We analyzed data from more than 150 insurance companies to help you find affordable home insurance in Alaska.
Why you can trust The Zebra
The Zebra partners with some of the companies we write about. However, our content is written and reviewed by an independent team of editors and licensed insurance agents, and never influenced by our partnerships. Learn more about how we make money, review our editorial standards, reference our data methodology, or view a list of our partners.
Alaskans pay an average of $1,103 for home insurance or $92 per month. This is significantly less than the national average. The best way to find cheap home insurance in Alaska is to shop around and compare rates from as many companies as possible.
Unlike car insurance, homeowners insurance isn't controlled by state legislation. Even so, major gaps exist in home insurance rates on a state-by-state basis. Policy prices in states including Alaska may vary based on the total number and value of homeowners claims filed in that particular state, and depend on the value of the belongings and structures covered by the policy.
To get an idea of average home insurance rates in Alaska, check out the below breakdown.
Prices for home insurance in Alaska can vary based on the insurer you select. Safeco offers the best deal on homeowners insurance in Alaska at $727 annually. This compares favorably to Alaska's average cost of $1,103, offering a $376 price break on average statewide homeowners insurance costs.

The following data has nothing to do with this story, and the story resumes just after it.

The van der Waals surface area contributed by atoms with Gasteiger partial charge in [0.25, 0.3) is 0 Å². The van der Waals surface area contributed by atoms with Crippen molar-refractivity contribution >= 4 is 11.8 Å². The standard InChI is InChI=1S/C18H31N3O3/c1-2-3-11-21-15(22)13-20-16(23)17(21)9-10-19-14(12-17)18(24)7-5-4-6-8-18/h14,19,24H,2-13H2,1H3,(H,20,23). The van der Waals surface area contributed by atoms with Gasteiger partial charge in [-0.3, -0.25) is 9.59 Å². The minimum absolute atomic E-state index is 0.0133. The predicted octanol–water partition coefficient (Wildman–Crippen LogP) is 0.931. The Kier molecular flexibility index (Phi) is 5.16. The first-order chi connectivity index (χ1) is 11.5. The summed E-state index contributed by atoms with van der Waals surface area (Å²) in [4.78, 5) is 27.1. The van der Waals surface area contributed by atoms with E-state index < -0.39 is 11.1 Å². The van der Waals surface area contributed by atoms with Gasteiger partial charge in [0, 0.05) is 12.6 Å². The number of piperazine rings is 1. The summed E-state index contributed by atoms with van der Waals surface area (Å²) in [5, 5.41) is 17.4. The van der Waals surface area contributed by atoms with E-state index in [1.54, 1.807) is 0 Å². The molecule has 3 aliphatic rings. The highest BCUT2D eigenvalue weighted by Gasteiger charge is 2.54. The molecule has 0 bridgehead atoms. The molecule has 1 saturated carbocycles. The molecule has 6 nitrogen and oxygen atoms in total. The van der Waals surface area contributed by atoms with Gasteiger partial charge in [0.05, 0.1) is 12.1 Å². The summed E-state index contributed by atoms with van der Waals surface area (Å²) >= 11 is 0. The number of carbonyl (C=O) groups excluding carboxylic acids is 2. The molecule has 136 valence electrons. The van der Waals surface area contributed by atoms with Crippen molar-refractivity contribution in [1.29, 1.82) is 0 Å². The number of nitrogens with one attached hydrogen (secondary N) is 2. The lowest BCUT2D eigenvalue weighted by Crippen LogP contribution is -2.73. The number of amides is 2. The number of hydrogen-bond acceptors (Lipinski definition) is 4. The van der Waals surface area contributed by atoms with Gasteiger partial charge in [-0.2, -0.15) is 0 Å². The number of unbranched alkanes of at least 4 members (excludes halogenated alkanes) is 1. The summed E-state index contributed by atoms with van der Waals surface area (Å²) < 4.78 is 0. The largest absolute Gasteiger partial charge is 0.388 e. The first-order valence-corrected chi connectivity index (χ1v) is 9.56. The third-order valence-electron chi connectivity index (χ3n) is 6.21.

Start shopping for affordable homeowners coverage by checking out the cheapest Alaska companies, listed below.
|Insurance Company||Average Yearly Rate in Alaska|
The level of homeowners coverage determines the insurance premiums you pay. In Alaska, maintaining $100K dwelling coverage costs an average of $569 per year, while carrying dwelling coverage up to $400K costs $1,446/year.
|Coverage Level||Average Annual Cost|
Alaska homeowners have a lot of decisions to make when shopping for a home insurance policy, including how much their deductible should be. The deductible is the total amount that the insured contributes toward a covered loss. Where you choose to set your homeowners deductible is directly related to the overall cost of your coverage.
A good rule of thumb is: the lower your deductible, the higher your premium will be. Therefore, consider a higher deductible if you aim to pay lower insurance rates. Remember that your homeowners deductible should not be so high that you would struggle to pay it in the event of a loss.
Below you'll find some commonplace deductible options offered on most home policies as well as with corresponding average insurance rates.
|Deductible Tier||Average Annual Homeowners Insurance Rate|
Homeowners insurance rates in Alaska differ by city. Home insurance prices can vary based on city-specific variables like the number of claims filed nearby, meaning your specific ZIP code impact how much you pay.
The best home insurance rates in Alaska are in Sitka. An average home insurance policy in Sitka costs just $885 every 12 months — $218 less than the average homeowners policy in other Alaska cities. Reference the below table to see the cheapest cities in Alaska for home insurance.
|City||Average 12-Month Home Insurance Rate|